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BREAKING NEWS

Veterans home could open Jan. 1

By Staff | Nov 15, 2010

The former adolescent treatment center has been vacant for two months but it is expected to be put back to use as an assisted-living facility for veterans.

It didn’t take long to find a new tenant for the former Adolescent Treatment Center building in Winnebago.

Two months after it was closed, plans for an assisted-living facility for veterans are in the final stages.

“We’re shooting to be open by Jan. 1. That would be the very earliest,” says Jim Birchem of Little Falls.

Parker Oaks administrator Deb Barnes says they are “fine tuning” an agreement with United Hospital District to lease the building.

“We have the paint and carpet picked out for the building,” she says.

Barnes says they’ve started to advertise for a manager and hope to hire someone soon.

Birchem and his wife Kathy started exploring the idea of using the building to provide housing for veterans earlier this year when UHD administrator Jeff Lang attended a meeting at Parker Oaks.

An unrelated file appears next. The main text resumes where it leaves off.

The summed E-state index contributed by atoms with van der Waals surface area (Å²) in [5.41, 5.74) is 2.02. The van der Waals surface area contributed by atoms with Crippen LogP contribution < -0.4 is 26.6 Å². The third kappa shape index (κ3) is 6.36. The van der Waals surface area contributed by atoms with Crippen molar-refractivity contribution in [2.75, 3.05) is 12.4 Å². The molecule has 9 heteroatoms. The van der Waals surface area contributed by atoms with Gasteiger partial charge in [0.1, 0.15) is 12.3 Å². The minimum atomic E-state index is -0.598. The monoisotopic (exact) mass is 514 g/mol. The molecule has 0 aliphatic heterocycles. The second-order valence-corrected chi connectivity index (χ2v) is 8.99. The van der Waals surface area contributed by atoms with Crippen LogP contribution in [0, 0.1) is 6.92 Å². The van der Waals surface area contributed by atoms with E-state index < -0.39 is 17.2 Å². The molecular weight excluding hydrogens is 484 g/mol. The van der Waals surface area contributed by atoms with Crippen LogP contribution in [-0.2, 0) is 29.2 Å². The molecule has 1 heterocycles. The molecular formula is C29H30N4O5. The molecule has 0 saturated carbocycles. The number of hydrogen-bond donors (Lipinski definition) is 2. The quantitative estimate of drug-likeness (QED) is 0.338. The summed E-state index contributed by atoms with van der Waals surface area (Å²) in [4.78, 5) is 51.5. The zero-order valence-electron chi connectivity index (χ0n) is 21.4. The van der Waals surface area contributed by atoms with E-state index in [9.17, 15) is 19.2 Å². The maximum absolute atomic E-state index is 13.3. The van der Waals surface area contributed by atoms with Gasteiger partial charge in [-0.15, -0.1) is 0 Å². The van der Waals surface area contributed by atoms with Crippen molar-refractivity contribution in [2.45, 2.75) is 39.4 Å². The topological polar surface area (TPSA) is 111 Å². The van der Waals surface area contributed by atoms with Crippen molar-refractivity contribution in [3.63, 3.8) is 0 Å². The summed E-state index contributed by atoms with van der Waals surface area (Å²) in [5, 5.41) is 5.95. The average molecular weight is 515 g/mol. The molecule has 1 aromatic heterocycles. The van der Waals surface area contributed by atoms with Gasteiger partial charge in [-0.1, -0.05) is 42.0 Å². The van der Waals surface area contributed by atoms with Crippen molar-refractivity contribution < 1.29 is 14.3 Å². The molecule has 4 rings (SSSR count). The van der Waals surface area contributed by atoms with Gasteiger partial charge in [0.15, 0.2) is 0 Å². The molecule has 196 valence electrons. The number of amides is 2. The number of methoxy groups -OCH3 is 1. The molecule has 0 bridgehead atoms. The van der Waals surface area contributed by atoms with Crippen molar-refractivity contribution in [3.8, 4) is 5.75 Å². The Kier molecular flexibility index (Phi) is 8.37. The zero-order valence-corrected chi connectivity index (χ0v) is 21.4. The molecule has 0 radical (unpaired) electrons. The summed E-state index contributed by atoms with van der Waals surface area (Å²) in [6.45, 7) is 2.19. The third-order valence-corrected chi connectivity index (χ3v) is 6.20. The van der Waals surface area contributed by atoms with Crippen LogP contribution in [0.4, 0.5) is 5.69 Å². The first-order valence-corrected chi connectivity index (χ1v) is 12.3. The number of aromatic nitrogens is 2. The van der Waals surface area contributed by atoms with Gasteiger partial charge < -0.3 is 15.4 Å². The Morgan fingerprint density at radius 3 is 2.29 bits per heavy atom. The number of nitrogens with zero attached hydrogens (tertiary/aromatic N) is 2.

“We really want to focus on the veteran population. There’s a definite need for a facility like this,” says Birchem.

Dave Hanson, veteran service officer for Faribault County, says the number of veterans considered homeless is a nationwide problem, including Faribault County.

So, when Hanson talked with Barnes last Tuesday and was told plans for the veterans facility were moving forward, he was delighted with the news.

“Unfortunately, some veterans have left the area because winter and cold weather is coming,” he says. “It’s sad. They like the area and people, but they don’t have a home or a place to stay.”

The old treatment center, which was built in 1952 as a hospital, was closed Sept. 14 when the new $4 million adolescent treatment facility opened.

Birchem says the nearly 14,000 square foot building is large enough for 10 to 12 residents and maybe as many as 16.

In addition to housing, the veterans facility will provide food and medical services.

The Birchems are the owners of ElderCare, which operates 30 facilities in Minnesota including Parker Oaks in Winnebago.

Most of the facilities are located in the northern part of the state. Ten of the homes are skilled-level operations, while the rest are assisted-living units.